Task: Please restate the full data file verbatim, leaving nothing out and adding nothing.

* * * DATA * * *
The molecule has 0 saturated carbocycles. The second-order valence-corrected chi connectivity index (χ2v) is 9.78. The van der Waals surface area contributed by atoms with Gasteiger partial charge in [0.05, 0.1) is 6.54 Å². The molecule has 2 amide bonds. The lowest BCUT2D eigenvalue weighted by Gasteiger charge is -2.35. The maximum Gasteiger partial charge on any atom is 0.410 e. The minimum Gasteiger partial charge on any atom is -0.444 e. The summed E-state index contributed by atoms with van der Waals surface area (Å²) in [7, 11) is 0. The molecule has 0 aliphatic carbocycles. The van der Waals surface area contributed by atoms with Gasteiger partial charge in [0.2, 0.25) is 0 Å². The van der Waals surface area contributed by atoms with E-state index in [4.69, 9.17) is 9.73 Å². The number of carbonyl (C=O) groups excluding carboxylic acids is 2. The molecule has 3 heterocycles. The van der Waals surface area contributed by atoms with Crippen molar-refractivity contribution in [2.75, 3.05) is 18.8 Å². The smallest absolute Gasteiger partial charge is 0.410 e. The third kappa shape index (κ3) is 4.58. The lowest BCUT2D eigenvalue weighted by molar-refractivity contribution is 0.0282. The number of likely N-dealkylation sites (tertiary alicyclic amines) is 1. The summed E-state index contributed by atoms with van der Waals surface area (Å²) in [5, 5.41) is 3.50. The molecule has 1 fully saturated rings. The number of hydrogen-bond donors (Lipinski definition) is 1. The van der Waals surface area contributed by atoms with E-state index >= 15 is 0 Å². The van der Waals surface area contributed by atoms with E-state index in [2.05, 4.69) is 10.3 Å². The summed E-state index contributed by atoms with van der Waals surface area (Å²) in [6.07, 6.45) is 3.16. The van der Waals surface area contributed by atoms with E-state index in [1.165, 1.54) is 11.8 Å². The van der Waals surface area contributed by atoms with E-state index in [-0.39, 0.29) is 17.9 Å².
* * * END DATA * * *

The molecule has 0 saturated carbocycles. The second-order valence-corrected chi connectivity index (χ2v) is 9.78. The van der Waals surface area contributed by atoms with Gasteiger partial charge in [0.05, 0.1) is 6.54 Å². The molecule has 2 amide bonds. The lowest BCUT2D eigenvalue weighted by Gasteiger charge is -2.35. The maximum Gasteiger partial charge on any atom is 0.410 e. The minimum Gasteiger partial charge on any atom is -0.444 e. The summed E-state index contributed by atoms with van der Waals surface area (Å²) in [7, 11) is 0. The molecule has 0 aliphatic carbocycles. The van der Waals surface area contributed by atoms with Gasteiger partial charge in [0.2, 0.25) is 0 Å². The van der Waals surface area contributed by atoms with E-state index in [4.69, 9.17) is 9.73 Å². The number of carbonyl (C=O) groups excluding carboxylic acids is 2. The molecule has 3 heterocycles. The van der Waals surface area contributed by atoms with Crippen molar-refractivity contribution in [2.75, 3.05) is 18.8 Å². The smallest absolute Gasteiger partial charge is 0.410 e. The third kappa shape index (κ3) is 4.58. The lowest BCUT2D eigenvalue weighted by molar-refractivity contribution is 0.0282. The number of likely N-dealkylation sites (tertiary alicyclic amines) is 1. The summed E-state index contributed by atoms with van der Waals surface area (Å²) in [5, 5.41) is 3.50. The molecule has 1 fully saturated rings. The number of hydrogen-bond donors (Lipinski definition) is 1. The van der Waals surface area contributed by atoms with E-state index >= 15 is 0 Å². The van der Waals surface area contributed by atoms with E-state index in [2.05, 4.69) is 10.3 Å². The summed E-state index contributed by atoms with van der Waals surface area (Å²) in [6.07, 6.45) is 3.16. The van der Waals surface area contributed by atoms with E-state index in [1.165, 1.54) is 11.8 Å². The van der Waals surface area contributed by atoms with E-state index in [-0.39, 0.29) is 17.9 Å².